I see that you are a member of several professional organizations. Can you tell my readers a little about the usefulness of professional organizations?
Yep, I’m in SFWA, Broad Universe, Outer Alliance and GCLS, as well as Romance Writers of America (RWA). I think different organizations provide different opportunities and services for writers. SFWA, RWA and GCLS are professional writer’s organizations, and provide such services as marketing and informational publications, legal information for writers, events, awards and online communities. Broad Universe and Outer Alliance are advocacy organizations that also include readers, librarians and other publishing professionals as well as writers. They publicize members’ work, organize readings, host parties, host vendor tables and maintain email groups for discussion. These and organizations like them are excellent resources for writers. Take a look at what different organizations provide and decide what they can do for you and what you can do to participate. Volunteering is a great opportunity to meet new writers and readers and it makes these organizations more effective.
What are you working on next?
I’m working on a sequel to Silver Moon, as well as a couple of other novels in progress and some short stories for various anthologies. I’m the kind of writer who always needs to have several projects going at the same time. Keeps life interesting and keeps me engaged.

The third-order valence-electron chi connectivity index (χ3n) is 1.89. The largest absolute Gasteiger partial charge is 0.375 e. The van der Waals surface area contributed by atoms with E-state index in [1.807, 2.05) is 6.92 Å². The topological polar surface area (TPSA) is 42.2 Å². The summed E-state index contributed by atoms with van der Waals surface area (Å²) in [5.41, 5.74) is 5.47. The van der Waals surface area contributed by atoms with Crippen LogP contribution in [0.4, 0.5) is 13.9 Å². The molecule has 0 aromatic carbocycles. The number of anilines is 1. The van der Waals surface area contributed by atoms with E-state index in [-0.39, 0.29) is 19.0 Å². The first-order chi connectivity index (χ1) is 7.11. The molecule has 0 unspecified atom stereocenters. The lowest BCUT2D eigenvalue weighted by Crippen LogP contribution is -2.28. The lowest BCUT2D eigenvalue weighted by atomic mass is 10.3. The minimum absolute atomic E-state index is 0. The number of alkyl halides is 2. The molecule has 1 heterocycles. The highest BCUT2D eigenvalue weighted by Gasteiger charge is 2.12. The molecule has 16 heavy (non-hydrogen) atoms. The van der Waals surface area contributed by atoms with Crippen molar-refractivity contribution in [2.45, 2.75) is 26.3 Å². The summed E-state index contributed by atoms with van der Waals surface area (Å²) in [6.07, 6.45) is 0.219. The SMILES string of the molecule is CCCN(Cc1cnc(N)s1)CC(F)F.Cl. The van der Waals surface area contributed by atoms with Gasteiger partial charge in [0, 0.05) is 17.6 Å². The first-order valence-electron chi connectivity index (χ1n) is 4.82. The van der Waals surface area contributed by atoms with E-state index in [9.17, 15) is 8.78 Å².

What are the themes you work into your writing?
I’ve been gradually shifting writing genres from erotica to fantasy so I think my answer to that question is different from how I might have answered a few years back. Then I would have said that I wrote about sex and death, as both universal and individual experiences. Now I think I write more about transformation and perception, mostly in terms of how my protagonists perceive changes they are experiencing. The extent to which going through menopause might feel like turning into a werewolf for some women would be my most recent and obvious example, but I’ve also been working with other kinds of transformations: changing genders and bodies, coming out, aging. I think that how we handle change is critical to how we function as human beings, which is why I think it’s become more of a theme in my fiction.
Where are you appearing next?
I’ll be doing a series of readings to launch Silver Moon: Women & Children First Bookstore in Chicago on 5/19; Outwords Cafe and Bookstore in Milwaukee on 5/22; then a launch at the Outer Alliance party and a reading at WisCon in Madison. After that, it’s back to Minneapolis for the GCLS Conference to be followed by a release reading at Magers & Quinn Booksellers in Minneapolis on 6/21. I’ll also be at several local Twin Cities conventions and at Worldcon in Chicago over Labor Day weekend. It’s going to be a very full year!
Where can readers find you?
My website is at www.catherinelundoff.com, and I blog (x-posted) at LJ and Dreamwidth as catherineldf. I’m also out on Facebook, Twitter and Google+ as myself, Catherine Lundoff.
Is there anything I’ve forgotten?
Not that I can think of. Thank you so much for interviewing me! I really appreciate you taking the time.
Catherine Lundoff is the award-winning author of the collections Night’s Kiss (Lethe Press, 2009) and Crave (Lethe Press, 2007) as well as A Day at the Inn, A Night at the Palace and Other Stories (Lethe Press, 2011). Silver Moon (Lethe Press, 2012) is her first novel. She is also the editor of the acclaimed anthology Haunted Hearths and Sapphic Shades: Lesbian Ghost Stories (Lethe Press, 2008) and the co-editor, with JoSelle Vanderhooft, of Hellebore and Rue: Tales of Queer Women and Magic (Lethe Press, 2011). She periodically teaches writing classes at The Loft Literary Center in Minneapolis and elsewhere. www.catherinelundoff.com